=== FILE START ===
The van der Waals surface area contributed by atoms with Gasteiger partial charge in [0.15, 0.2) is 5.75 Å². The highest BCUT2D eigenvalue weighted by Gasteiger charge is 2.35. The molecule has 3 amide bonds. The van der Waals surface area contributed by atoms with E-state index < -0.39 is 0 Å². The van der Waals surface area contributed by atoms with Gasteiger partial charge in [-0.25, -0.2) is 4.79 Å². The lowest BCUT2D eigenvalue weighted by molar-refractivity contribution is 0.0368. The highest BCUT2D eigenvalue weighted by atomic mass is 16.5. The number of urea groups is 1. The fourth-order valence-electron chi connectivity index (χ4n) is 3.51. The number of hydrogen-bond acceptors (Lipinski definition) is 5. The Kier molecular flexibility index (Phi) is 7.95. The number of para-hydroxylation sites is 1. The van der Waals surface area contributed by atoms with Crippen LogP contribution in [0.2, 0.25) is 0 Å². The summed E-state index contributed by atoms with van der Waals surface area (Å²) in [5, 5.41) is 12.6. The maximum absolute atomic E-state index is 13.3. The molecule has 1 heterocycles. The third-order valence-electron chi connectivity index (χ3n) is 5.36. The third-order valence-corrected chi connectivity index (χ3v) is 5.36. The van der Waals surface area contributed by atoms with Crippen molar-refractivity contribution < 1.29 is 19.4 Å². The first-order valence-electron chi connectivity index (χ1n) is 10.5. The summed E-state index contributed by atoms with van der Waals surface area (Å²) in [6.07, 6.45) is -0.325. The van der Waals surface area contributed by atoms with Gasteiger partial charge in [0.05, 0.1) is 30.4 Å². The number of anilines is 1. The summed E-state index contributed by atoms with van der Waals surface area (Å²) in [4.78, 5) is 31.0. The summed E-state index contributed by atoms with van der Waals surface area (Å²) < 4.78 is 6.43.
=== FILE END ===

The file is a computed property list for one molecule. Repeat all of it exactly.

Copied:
The van der Waals surface area contributed by atoms with Gasteiger partial charge in [0.15, 0.2) is 5.75 Å². The highest BCUT2D eigenvalue weighted by Gasteiger charge is 2.35. The molecule has 3 amide bonds. The van der Waals surface area contributed by atoms with E-state index < -0.39 is 0 Å². The van der Waals surface area contributed by atoms with Gasteiger partial charge in [-0.25, -0.2) is 4.79 Å². The lowest BCUT2D eigenvalue weighted by molar-refractivity contribution is 0.0368. The highest BCUT2D eigenvalue weighted by atomic mass is 16.5. The number of urea groups is 1. The fourth-order valence-electron chi connectivity index (χ4n) is 3.51. The number of hydrogen-bond acceptors (Lipinski definition) is 5. The Kier molecular flexibility index (Phi) is 7.95. The number of para-hydroxylation sites is 1. The van der Waals surface area contributed by atoms with Crippen LogP contribution in [0.2, 0.25) is 0 Å². The summed E-state index contributed by atoms with van der Waals surface area (Å²) in [5, 5.41) is 12.6. The maximum absolute atomic E-state index is 13.3. The molecule has 1 heterocycles. The third-order valence-electron chi connectivity index (χ3n) is 5.36. The third-order valence-corrected chi connectivity index (χ3v) is 5.36. The van der Waals surface area contributed by atoms with Crippen molar-refractivity contribution < 1.29 is 19.4 Å². The first-order valence-electron chi connectivity index (χ1n) is 10.5. The summed E-state index contributed by atoms with van der Waals surface area (Å²) in [6.07, 6.45) is -0.325. The van der Waals surface area contributed by atoms with Gasteiger partial charge in [0.05, 0.1) is 30.4 Å². The number of anilines is 1. The summed E-state index contributed by atoms with van der Waals surface area (Å²) in [4.78, 5) is 31.0. The summed E-state index contributed by atoms with van der Waals surface area (Å²) < 4.78 is 6.43.